2. That cycle does spin pretty fast. I kind of feel like I'm on this ladder, and once I get to the top, I've got to jump off. I've watched myself move up rungs, while those before me have leapt off, and some below me have climbed onto the bottom rung.

    Balance for me involves my husband, running, prayer, scriptures, book-club, and chocolate. (well, plus a few more, I'm sure). But those are things that keep me calm and peaceful, more willing to submit to His will. Then there are the known triggers that send me reeling over the edge — not enough sleep, over-scheduling, messy house. I find if I can hold on to the first list of acitivities, it's just sooo much easier for me to press forward with strength and determination.

    And pressing forward, for me anyway, doesn't always involve knowing which direction I'm going. I'm just moving. Always moving. Well, flailing around sometimes, but that's still technically considered movement…

  3. Maralise…thank heaven for Grandmothers! I can picture the memory you shared of St. George. I've got a soft spot in my heart for scorching heat, too! Justine…you kill me!I love the image of "flailing around," which is how I have felt the past three weeks serving in the Primary Presidency for the very first time. I may have to take up running (well, maybe speed walking at this point–baby steps) to bring my A-Game to Primary! 🙂

  4. Grit and grace. Can the two really be used in the same sentence? Is that like the good and the bad, the balance? Jamie, that is truly deep.

    I think to understand nature is to understand God, which, we never really will, at least in our earthly life time. I think the more exposure to nature, though, can give us life-changing memories, a gift. It offers a sense of peace and has a therapeutic quality, a calmness. We can learn many lessons through nature, even how we relate to each others. I remember when my kids were young, watching 2 ant colonies fight among themselves. It was the red ants vs. the black ants. They were actually fist fighting each other and I watch for a long time until I needed to fix lunch. Later that afternoon I went back and the ants were carrying away their dead. Wow! What makes them do that? It was something I thought, and still do, about ants. I learn from nature. I ponder best in nature. I calm myself in nature. I study best in nature. (And growing up, we always slept outside.) God is truely amazing in what He has created.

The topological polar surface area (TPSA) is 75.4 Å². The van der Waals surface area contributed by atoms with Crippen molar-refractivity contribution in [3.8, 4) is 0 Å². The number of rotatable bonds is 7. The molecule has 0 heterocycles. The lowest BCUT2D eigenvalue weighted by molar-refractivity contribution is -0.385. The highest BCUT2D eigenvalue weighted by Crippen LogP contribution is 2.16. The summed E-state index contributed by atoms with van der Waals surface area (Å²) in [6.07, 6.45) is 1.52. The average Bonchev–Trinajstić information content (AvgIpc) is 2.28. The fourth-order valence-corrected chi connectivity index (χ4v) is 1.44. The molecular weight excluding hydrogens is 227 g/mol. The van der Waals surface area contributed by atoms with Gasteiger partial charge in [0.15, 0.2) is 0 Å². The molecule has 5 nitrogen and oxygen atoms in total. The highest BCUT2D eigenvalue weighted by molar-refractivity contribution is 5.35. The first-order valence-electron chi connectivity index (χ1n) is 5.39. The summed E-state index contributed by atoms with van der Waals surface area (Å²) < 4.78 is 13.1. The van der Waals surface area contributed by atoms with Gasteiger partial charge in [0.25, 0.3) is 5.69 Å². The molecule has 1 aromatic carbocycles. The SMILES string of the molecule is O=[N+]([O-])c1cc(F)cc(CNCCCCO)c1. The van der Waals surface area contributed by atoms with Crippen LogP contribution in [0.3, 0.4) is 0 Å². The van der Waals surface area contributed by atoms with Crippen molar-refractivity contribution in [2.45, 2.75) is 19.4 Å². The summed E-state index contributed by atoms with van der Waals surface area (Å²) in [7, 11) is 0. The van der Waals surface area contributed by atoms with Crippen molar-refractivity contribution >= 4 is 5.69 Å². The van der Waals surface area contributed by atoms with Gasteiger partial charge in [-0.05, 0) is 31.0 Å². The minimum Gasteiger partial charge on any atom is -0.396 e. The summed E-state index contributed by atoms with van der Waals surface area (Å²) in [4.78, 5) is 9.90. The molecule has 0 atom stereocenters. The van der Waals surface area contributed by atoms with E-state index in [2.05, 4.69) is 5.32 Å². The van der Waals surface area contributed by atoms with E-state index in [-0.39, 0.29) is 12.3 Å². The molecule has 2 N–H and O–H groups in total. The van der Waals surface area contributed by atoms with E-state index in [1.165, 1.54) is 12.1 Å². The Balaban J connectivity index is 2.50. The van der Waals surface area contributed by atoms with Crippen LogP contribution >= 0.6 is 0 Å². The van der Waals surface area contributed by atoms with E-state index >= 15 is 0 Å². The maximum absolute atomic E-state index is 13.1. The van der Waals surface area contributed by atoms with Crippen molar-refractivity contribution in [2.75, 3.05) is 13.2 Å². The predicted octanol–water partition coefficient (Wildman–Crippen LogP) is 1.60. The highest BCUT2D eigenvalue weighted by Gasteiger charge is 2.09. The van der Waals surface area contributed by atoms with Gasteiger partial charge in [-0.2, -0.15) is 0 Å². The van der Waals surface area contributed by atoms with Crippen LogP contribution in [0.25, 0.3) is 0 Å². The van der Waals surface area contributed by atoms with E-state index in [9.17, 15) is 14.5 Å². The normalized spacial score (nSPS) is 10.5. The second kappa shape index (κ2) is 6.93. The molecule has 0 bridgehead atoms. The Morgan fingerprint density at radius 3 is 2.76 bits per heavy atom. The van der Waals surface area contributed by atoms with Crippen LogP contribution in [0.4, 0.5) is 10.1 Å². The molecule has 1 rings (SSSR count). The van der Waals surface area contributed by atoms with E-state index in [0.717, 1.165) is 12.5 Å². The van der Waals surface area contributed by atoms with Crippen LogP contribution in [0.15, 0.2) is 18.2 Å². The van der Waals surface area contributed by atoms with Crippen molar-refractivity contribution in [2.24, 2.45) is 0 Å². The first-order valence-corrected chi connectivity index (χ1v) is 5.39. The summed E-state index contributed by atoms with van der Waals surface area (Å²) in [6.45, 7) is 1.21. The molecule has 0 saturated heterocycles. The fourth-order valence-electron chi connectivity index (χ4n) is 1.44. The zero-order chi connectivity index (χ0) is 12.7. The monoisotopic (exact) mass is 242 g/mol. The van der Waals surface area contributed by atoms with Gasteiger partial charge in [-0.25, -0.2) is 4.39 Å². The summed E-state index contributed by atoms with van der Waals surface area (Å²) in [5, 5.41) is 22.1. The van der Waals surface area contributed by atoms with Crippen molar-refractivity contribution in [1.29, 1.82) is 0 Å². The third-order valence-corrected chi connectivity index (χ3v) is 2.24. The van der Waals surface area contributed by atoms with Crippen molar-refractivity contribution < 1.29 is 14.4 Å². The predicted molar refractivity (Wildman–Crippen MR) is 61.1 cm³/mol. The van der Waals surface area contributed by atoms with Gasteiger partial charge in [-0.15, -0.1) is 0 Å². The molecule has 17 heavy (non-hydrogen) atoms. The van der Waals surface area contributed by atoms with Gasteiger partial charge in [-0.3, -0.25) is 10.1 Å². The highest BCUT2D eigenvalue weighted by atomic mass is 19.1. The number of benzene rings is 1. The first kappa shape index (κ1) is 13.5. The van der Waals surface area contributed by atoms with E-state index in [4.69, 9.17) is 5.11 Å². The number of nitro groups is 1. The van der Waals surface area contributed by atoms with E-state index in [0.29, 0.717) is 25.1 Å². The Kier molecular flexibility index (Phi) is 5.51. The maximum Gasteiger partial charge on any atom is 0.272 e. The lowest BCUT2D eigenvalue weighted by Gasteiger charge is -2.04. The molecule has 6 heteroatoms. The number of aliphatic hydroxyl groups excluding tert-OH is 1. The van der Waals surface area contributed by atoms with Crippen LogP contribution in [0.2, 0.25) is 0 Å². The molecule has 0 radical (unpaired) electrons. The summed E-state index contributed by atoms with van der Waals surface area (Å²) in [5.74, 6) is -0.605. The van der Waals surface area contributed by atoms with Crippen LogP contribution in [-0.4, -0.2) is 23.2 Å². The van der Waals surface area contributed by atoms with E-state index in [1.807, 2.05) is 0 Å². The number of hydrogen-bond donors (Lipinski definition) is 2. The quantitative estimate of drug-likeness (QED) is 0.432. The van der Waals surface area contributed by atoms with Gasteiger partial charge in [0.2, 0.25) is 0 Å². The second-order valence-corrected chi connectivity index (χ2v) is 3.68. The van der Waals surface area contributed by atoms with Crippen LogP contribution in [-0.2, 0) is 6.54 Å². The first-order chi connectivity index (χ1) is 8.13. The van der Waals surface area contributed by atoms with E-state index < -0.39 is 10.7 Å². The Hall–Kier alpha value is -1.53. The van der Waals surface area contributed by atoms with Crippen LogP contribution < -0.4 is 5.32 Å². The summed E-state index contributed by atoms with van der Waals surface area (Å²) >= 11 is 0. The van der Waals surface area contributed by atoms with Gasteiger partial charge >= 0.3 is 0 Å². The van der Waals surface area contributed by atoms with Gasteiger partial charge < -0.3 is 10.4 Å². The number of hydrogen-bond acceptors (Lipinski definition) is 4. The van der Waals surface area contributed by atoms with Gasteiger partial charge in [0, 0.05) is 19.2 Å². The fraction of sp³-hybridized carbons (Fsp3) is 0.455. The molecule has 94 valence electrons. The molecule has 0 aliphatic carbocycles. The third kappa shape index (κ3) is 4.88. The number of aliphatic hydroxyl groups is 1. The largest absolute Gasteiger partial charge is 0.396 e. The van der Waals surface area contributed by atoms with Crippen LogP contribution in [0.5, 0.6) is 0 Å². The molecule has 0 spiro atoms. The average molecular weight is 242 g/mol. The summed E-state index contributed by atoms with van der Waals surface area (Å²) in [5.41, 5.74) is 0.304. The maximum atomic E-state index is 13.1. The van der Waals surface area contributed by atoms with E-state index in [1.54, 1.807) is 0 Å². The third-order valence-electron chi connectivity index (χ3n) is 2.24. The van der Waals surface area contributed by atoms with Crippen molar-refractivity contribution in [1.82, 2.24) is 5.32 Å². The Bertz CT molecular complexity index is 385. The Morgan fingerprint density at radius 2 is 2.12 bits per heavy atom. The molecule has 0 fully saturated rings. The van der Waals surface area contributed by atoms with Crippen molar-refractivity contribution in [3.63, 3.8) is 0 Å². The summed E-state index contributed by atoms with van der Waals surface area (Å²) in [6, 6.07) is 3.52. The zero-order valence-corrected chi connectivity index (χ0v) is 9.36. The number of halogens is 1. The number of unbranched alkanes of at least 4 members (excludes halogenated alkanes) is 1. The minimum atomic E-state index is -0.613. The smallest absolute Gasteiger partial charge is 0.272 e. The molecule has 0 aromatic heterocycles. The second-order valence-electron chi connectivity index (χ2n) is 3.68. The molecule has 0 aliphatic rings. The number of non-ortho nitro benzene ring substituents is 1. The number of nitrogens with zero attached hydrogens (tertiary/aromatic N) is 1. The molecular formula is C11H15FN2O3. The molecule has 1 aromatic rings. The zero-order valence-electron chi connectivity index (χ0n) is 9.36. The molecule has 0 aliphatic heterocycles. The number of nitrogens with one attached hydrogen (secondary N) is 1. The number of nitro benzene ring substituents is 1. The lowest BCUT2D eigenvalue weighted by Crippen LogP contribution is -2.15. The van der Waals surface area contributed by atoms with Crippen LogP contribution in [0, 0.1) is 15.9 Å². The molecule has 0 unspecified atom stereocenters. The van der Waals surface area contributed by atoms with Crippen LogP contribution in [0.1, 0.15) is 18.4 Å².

After all, He created you and me, didn't He?

  5. I like this a lot, Jamie. I love the idea of plan and potential. Very nice.

    My favorite quote on the Plan of salvation is from Boyd K. Packer, in a talk he gave to CES educators. He says that (I paraphrase) if we can teach our students (or our children, or ourselves) to locate themselves in the context of the plan, we will be immensely strengthened.

    The idea of "plan and potential" is a good way to locate ourselves in God's plan, see where we've come from and what we have the potential to be.

  6. "Imagine yourself as a living house. God comes in to rebuild that house. At first, perhaps, you can understand what He is doing. He is getting the drains right and stopping the leaks in the roof and so on: you knew that those jobs needed doing and so you are not surprised. But presently he starts knocking the house about in a way that hurts abominably and does not seem to make sense. What on earth is He up to? The explanation is that He is building quite a different house from the one you thought of–throwing out a new wing here, putting on an extra floor there, running up towers, making courtyards. You thought you were going to be made into a decent little cottage: but He is building a palace. He intends to come and live in it Himself."

  7. One of the interesting things about the Grand Canyon, to me, is the violent nature by which it must have been created. And how when, seen from an aerial view, it does just seem sort of quiet and beautiful.

    Maybe finding the balance comes in this way: when we can stop for a moment and step back, and view our "white-knuckling" trials from a distance. and when we can, like the river, move along with the bends and flows and movement of the land, rather than against it.

    The Grand Canyon too A LONG time to create– to get that beautiful– we need time too.

  8. For me balance comes in really striving to be grateful. It's hard to resist our Father's participation in our life when I look around and try to recognize the many, many blessings He is granting me every day.

    I haven't been to the Grand Canyon for so many years, but I too am astounded by the beauty of this planet. What a lovely parallel to draw about the creations of our Heavenly Father.